Multi-Year Accessibility Plan

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Consultation has concluded


row of accessibility icons including ASL, service animal, cane, mobility


The 2023-2025 Multi-Year Accessibility Plan was approved by Council on Nov. 10, 2022.



The City of Kingston is committed to creating an inclusive environment for residents of all abilities. The Multi-Year Accessibility Plan is what the City of Kingston follows to prevent and remove barriers to accessibility and is required under the Accessibility for Ontarians with Disabilities Act (AODA). The plan builds on the City’s success of meeting the legislative requirements and vision of going above and beyond to make municipal services and facilities accessible and inclusive.

The current plan ends in 2022, and we are asking for input on two key components:

  • ideas the City could implement to remove barriers for people with disabilities
  • feedback from residents, community groups and City staff on the draft plan

Keep in mind, the City of Kingston Multi-Year Accessibility Plan covers only City facilities, services, and public places. Private businesses, their physical layout, and services, are under the jurisdiction of the province under the AODA and the Ontario Building Code.

View the 2023-2025 Multi-Year Accessibility Plan.

Accessible public engagement

  1. Offer feedback here on Get Involved Kingston.
  2. Request an alternate format of any communications and public engagement documents by calling 613-546-0000 or emailing contactus@cityofkingston.ca
  3. Offer your feedback by mail. Call 613-546-0000 to request a postage paid and pre-addressed envelope.
  4. Offer feedback by phone by calling 613-546-0000 and speak to a Customer Experience Agent.


row of accessibility icons including ASL, service animal, cane, mobility


The 2023-2025 Multi-Year Accessibility Plan was approved by Council on Nov. 10, 2022.



The City of Kingston is committed to creating an inclusive environment for residents of all abilities. The Multi-Year Accessibility Plan is what the City of Kingston follows to prevent and remove barriers to accessibility and is required under the Accessibility for Ontarians with Disabilities Act (AODA). The plan builds on the City’s success of meeting the legislative requirements and vision of going above and beyond to make municipal services and facilities accessible and inclusive.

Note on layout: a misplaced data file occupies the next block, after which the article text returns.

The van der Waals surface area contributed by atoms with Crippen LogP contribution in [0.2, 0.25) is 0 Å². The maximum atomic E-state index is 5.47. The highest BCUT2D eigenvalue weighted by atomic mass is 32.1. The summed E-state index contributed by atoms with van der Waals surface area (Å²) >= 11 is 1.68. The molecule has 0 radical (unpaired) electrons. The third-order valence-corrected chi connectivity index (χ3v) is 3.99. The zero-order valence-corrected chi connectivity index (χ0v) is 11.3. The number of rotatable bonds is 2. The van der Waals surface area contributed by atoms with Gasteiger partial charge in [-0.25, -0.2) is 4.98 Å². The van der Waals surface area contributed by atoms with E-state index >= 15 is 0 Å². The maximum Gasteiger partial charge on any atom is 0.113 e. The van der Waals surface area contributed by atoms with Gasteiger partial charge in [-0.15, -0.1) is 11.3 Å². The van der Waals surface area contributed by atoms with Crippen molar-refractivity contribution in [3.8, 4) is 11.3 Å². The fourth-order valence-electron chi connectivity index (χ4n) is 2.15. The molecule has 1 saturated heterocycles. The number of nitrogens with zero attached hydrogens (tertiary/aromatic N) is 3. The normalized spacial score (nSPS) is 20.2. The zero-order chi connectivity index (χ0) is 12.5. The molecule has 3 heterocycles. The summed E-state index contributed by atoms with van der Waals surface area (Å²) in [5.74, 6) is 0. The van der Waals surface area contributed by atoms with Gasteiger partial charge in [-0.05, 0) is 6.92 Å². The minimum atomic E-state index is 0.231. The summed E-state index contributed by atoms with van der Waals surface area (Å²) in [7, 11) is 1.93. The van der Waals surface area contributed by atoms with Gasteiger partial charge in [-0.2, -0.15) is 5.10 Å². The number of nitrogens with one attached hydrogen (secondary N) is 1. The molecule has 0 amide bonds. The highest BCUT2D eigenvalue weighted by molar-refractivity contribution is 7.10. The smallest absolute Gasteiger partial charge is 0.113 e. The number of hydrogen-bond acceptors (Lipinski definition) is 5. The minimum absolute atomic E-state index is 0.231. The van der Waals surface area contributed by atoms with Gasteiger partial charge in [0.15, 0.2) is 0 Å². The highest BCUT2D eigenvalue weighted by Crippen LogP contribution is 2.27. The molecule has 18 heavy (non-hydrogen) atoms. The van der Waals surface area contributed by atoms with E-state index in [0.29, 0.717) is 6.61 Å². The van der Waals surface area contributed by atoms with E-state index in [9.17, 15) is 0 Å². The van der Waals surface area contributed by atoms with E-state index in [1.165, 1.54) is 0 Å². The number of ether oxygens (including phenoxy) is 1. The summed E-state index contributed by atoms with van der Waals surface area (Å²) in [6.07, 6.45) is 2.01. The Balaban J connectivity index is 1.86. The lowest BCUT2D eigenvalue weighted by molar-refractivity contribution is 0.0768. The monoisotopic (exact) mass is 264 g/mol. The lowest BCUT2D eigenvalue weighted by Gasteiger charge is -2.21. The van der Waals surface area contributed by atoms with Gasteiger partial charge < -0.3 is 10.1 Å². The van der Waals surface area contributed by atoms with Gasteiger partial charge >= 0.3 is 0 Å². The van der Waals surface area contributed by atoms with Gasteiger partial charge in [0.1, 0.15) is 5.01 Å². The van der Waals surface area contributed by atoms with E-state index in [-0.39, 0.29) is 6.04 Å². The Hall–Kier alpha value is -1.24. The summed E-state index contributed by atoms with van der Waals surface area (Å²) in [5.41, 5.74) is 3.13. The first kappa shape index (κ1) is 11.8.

The current plan ends in 2022, and we are asking for input on two key components:

  • ideas the City could implement to remove barriers for people with disabilities
  • feedback from residents, community groups and City staff on the draft plan

Keep in mind, the City of Kingston Multi-Year Accessibility Plan covers only City facilities, services, and public places. Private businesses, their physical layout, and services, are under the jurisdiction of the province under the AODA and the Ontario Building Code.

View the 2023-2025 Multi-Year Accessibility Plan.

Accessible public engagement

  1. Offer feedback here on Get Involved Kingston.
  2. Request an alternate format of any communications and public engagement documents by calling 613-546-0000 or emailing contactus@cityofkingston.ca
  3. Offer your feedback by mail. Call 613-546-0000 to request a postage paid and pre-addressed envelope.
  4. Offer feedback by phone by calling 613-546-0000 and speak to a Customer Experience Agent.
Consultation has concluded
  • 2023 - 2025 Multi-Year Accessibility Plan

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    2023 – 2025 Multi-Year Accessibility Plan

    Executive Summary

    The Integrated Accessibility Standards Regulation (IASR), Ontario Regulation 191/11, as established by the Accessibility for Ontarians with Disabilities Act, 2005 (AODA), requires designated public sector organizations (including municipalities) to develop a multi-year accessibility plan and to review the plan at least once every five years. The accessibility plan is to outline the municipality’s strategy to prevent and remove barriers to accessibility and meet the requirements established under the Regulation.

    The 2023 – 2025 Multi-Year Accessibility is the third plan created by the City of Kingston, following the 2013 – 2017 Multi-Year Accessibility Plan and the 2018 – 2022 Multi-Year Accessibility Plan. The 2023 – 2025 plan will build upon the foundation established by the previous two plans, which were focused on ensuring that the accessibility standards created for designated public sector organizations were met. With most deadlines having passed, the focus of this plan will be on removing barriers and improving access above and beyond the legislated requirements and ensuring accessibility considerations are incorporated into the day-to-day operation of the City of Kingston.

    Legislated Background

    In December 2001 the province of Ontario passed the Ontarians with Disabilities Act, (ODA) which required all municipalities to assist in the identification, removal, and prevention of accessibility barriers. The ODA’s successor legislation, the AODA, was passed in 2005 with the purpose of developing, implementing, and enforcing accessibility standards in order to achieve accessibility for Ontarians with disabilities with respect to goods, services, facilities, accommodation, employment, buildings, structures, and premises. Contained within the AODA were several deadlines for compliance with accessibility standards, with deadlines varying dependent on the size and scope of an organization.